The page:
• Castle Hof ter Saksen, Beveren

  • roman helmet

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SIUMET, 2011 - 2012
polyamide, lamps, wood, paper
59 x 59 x 53 cm
23,2 x 23,2 x 20,9 inches

171

In order to reconstruct the past, an archaeologist interprets historical remains. As an artist wondering how this discipline can be relevant for his sculpting practice, Nick Ervinck starts from fragmentary pieces to build up a new personal and digital space. SIUMET refers to the archaeological heritage of Roman civilization. For this 3D print, the artist doesn't take specific examples as his starting point, he rather departs from the cognitive image of a Roman helmet. This helmet was crossed with the image of an 18th century castle. SIUMET thus is a proposition for an eclectic futuristic architecture of the past. These 3D prints, which are forms between analysis and synthesis, dissection and montage, are a metaphor for the digital designing process. Though this use of 3D computer graphics, prints, drawings and sculptures may suggest a confrontation between the ancient civilizations and a possible digital future, Nick Ervinck wards off this possible clash and initiates a constructive dialogue between present, future and past, between craft and technology, and between the virtual and the physical. SIUMET thus reflects on our changing ways of thinking and feeling: the artist no longer makes art in order to represent the world, but rather to reinvent it.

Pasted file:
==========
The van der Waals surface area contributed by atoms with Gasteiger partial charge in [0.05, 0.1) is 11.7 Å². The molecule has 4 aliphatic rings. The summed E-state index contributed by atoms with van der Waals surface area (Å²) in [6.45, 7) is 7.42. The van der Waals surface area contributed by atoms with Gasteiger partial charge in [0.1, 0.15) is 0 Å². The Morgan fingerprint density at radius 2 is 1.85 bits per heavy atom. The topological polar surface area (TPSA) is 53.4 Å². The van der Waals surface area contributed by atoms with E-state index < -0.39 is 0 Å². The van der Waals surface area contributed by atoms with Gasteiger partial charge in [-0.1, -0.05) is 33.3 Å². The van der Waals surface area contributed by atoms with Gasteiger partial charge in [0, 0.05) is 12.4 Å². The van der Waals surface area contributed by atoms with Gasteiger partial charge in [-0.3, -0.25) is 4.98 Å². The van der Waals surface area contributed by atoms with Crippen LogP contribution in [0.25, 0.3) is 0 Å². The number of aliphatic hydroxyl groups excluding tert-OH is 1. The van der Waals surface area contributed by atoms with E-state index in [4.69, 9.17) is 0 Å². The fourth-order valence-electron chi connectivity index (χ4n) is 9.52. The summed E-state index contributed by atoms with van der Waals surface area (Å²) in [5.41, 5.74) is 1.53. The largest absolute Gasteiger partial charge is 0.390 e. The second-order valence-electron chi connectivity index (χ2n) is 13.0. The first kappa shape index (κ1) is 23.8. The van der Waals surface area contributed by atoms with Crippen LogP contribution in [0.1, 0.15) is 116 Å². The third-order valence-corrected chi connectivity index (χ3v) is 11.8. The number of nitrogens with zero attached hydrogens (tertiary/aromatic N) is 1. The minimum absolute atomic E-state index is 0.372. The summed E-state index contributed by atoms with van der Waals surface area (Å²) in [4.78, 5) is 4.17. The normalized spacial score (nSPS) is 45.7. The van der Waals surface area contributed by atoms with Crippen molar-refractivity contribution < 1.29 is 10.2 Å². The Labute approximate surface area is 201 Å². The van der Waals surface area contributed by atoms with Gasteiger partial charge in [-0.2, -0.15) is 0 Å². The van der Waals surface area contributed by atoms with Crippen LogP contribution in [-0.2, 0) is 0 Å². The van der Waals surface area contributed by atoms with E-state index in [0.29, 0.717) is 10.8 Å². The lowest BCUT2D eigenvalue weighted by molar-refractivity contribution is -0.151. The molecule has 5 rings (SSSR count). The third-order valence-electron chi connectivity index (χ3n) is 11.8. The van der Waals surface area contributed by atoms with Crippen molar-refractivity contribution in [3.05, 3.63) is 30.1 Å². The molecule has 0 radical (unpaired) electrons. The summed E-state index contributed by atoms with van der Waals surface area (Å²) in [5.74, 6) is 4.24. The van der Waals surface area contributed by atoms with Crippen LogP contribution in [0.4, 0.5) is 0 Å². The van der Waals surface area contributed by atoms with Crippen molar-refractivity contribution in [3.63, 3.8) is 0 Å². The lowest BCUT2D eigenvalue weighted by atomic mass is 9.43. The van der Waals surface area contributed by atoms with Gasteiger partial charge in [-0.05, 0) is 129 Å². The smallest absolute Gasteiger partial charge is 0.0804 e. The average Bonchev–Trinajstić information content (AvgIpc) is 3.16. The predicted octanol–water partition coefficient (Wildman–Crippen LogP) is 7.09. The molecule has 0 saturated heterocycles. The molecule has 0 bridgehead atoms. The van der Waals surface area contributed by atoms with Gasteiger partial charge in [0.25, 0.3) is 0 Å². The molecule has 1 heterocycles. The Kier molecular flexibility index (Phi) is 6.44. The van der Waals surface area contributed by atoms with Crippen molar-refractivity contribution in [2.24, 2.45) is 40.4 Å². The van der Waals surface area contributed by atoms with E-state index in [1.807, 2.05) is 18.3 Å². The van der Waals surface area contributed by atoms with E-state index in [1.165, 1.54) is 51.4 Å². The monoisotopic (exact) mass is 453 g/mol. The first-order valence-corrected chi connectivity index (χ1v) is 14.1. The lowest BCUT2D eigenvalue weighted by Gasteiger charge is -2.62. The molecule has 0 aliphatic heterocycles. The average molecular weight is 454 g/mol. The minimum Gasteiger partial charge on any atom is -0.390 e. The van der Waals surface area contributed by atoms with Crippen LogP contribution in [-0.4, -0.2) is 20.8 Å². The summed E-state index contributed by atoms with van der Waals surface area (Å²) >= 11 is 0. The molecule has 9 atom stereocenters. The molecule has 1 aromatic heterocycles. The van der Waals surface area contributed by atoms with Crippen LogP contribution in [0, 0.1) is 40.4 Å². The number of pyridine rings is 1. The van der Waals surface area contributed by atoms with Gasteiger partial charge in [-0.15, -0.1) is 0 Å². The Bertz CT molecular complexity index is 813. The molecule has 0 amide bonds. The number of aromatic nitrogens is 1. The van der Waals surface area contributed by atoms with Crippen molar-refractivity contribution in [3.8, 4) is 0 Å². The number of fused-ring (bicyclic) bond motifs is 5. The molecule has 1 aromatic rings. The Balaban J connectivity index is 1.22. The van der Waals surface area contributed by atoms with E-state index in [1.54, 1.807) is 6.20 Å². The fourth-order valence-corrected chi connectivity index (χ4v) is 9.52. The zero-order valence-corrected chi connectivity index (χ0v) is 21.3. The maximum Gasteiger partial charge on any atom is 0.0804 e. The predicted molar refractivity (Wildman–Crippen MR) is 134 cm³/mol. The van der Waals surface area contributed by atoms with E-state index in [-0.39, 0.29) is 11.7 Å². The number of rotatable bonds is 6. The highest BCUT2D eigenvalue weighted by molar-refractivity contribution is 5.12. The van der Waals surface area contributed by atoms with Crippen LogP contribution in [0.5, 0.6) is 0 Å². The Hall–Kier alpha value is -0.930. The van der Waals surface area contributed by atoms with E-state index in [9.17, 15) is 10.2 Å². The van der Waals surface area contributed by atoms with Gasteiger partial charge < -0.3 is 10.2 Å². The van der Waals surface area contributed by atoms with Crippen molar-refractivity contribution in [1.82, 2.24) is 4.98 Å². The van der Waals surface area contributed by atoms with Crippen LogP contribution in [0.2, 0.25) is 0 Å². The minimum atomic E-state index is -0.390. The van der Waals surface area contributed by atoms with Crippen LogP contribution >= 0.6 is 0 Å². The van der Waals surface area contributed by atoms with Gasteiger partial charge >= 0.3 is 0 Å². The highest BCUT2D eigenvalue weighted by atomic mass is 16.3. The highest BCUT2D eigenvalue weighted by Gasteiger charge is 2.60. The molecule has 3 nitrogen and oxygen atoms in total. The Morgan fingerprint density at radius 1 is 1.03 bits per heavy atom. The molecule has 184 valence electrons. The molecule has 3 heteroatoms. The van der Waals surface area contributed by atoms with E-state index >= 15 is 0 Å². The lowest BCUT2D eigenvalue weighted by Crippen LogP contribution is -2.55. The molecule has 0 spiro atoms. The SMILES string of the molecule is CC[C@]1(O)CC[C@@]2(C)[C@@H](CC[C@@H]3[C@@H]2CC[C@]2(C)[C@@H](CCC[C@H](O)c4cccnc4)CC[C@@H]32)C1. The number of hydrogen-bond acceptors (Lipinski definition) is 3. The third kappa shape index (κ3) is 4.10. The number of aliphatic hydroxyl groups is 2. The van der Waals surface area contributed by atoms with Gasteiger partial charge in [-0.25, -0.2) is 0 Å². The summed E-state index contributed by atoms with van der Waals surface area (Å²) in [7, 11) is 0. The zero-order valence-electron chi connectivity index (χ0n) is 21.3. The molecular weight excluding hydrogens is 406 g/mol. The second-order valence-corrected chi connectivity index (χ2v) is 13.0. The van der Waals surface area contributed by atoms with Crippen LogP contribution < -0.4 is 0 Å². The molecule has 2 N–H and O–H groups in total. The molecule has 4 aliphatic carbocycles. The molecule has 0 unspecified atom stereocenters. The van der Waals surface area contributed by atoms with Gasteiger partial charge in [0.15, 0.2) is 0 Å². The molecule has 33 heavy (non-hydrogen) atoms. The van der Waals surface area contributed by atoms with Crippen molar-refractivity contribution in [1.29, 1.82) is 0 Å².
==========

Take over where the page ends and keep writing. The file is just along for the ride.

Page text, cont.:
2013   3D Print show, Carrousel du Louvre - Paris, FR
3D Print show, The Business Design Center - London, UK
 
2012   GNI-RI sep2012, Gallo-Romeins Museum - Tongeren, BE